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10 tips for data saving

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With the demand for data at an all-time high, many consumers find themselves struggling to manage their bills, or receiving nasty surprises at the end of the month.
Altech Autopage shares some tips on how to take control of your data consumption.

Inclusive data
Did you know that out-of-bundle data rates are much more expensive than in-bundle data rates? If your data costs are getting you down, why not upgrade your package to one that has a higher inclusive data allowance, or add a data bundle to your package?
Turn on WiFi
Did you know most smartphones can automatically switch to connected WiFi networks when you’re in range? Altech Autopage has a WiFi Hotspotter service that allows you to connect to the Internet via WiFi zones without the use of an external 3G modem, dongle, or cable. Whether you are at your local coffee shop, the airport or a hotel, our more than 1800 WiFi hotspots will keep you connected nationwide. You will have access to a local, dedicated customer support team around-the-clock to assist with any technical queries you may have. This service costs only R39 per month.
Do software upgrades over WiFi
The iOS v8.0 update is 1.9Gb of data – if you had to run an update on out-of-bundle data (R1 per MB) you would end up paying R1 900.
Browse on mobi sites
If you are surfing the net from your phone, you should only browse mobile versions of Web sites, because they tend to be simpler versions that use less data.
Change your browser
Did you know that mobile browsers like Opera Mini are designed to compress data and reduce your data usage? There are other browsers, like the TextOnly browser on Android, that strip out all the images and only display text.
Keep your cache
Although deleting your cache frees up space on your phone, it also means you have to reload the images every time you go to a frequently visited Web site.

Use a data monitor
Did you know that you can monitor your overall data usage per app on most Android and iOS smartphones? Once you know which apps are the culprits you can manage your interaction with them to reduce data usage. Android phones have a Data Monitor feature that can be accessed through Settings -> Data Usage. You can even set data usage notifications for your device to warn you when you are approaching a limit that you’ve set. Apple’s iOS data monitor settings are under Settings -> General -> Usage -> Cellular Usage. You can see how much data has been sent and received overall, but not per app. You’ll need to download an app like Data Master or Onavo if you would like to monitor per app usage.

Restrict background data
Did you know that some apps use your data even while you are not using them? Tapping on an app in the Data Monitor menu will open its data usage settings if any are available. Here you can monitor the foreground and background data usage of the various apps. Foreground data consumption shows you the data usage when the app is opened and actively used by you, while background data consumption shows you how much data the app uses in the background, even when the app is not open or being used by you e.g. for notifications etc. If the background data usage is very high you can choose to restrict background data. Apps like Advanced Task Killer are worth having to make sure you are only running apps and programs on your phone that you need.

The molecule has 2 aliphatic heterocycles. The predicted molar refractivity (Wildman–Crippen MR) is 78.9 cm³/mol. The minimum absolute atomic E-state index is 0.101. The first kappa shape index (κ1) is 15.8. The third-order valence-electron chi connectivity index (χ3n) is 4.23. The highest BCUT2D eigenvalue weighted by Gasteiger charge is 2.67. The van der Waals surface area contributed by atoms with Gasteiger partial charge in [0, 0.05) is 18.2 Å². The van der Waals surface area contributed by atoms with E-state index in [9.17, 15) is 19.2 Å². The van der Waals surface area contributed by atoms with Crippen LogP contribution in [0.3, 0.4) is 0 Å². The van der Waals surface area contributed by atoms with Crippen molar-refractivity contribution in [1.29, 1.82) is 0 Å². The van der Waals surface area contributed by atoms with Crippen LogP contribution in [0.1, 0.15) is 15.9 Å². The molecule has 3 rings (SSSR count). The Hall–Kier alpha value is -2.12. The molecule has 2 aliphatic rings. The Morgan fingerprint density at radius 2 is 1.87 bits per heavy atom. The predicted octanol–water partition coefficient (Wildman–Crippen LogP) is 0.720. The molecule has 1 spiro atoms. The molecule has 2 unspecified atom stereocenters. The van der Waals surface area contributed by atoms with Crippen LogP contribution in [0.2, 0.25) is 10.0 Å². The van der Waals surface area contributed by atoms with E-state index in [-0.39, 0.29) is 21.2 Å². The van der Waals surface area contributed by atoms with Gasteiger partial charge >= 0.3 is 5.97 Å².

Turn off GPS
Most smartphones and many apps prompt you to enable location detection (GPS). This can drain your battery and also add to your data consumption. You can deactivate location or GPS under settings on most smartphones and only enable the feature when you’re using a location-sensitive app.
Use data intensive apps with caution
Content-rich media like video calling, online gaming, HD video or audio streaming, YouTube and Pinterest are the usual data consumption culprits. Even Facebook – if you upload a lot of photos and videos – can be a data hog. Did you know, for instance, that just one hour of streaming HD video can consume up to 2Gb of data?

What’s eating your mobile data?
A smartphone with full web browsing capability and data apps can give you the freedom to send and receive e-mails, browse the Internet and use social media. But this freedom comes at a cost because the more you e-mail, surf and tweet the more data you will consume. Let’s get back to basics, one byte at a time.
From Byte to Giga byte:
Byte = smallest unit of data
Kilobyte (KB ) = 1 024 bytes
Megabyte (MB) = 1 024 kilobytes
Gigabyte (Gb ) = 1 024 MB
You can save data with savvy apps:
Onavo Extend
This app routes all your data through the developer’s servers, using compression technology. But the really worthwhile jewel in Onavo’s crown is its Count app. The first time you run Count, you tell it about your billing cycle and data cap, then let it take over. You can set alerts for all kinds of usage and custom alerts for data hungry apps. You can even set predictive alerts so that Count will warn you if your usage patterns will burn up your data before the end of the month.
Opera Max
This app does much the same but its sexiest feature is its ability to compress mobile video. It comes from the same developer as the Opera Mini lightweight browser. If all else fails, install a data kill-switch like Data On-Off. It’s a bit like shutting off the electricity supply to your home rather than turning off every appliance.

Four clever ways to curb consumption:
* Install an ad-blocking app;
* Cache the data you need while connected to WiFi;
* Cache Google Maps data on WiFi before starting your journey; and
* Buy your favourite apps rather than using the free version. These often have ads removed.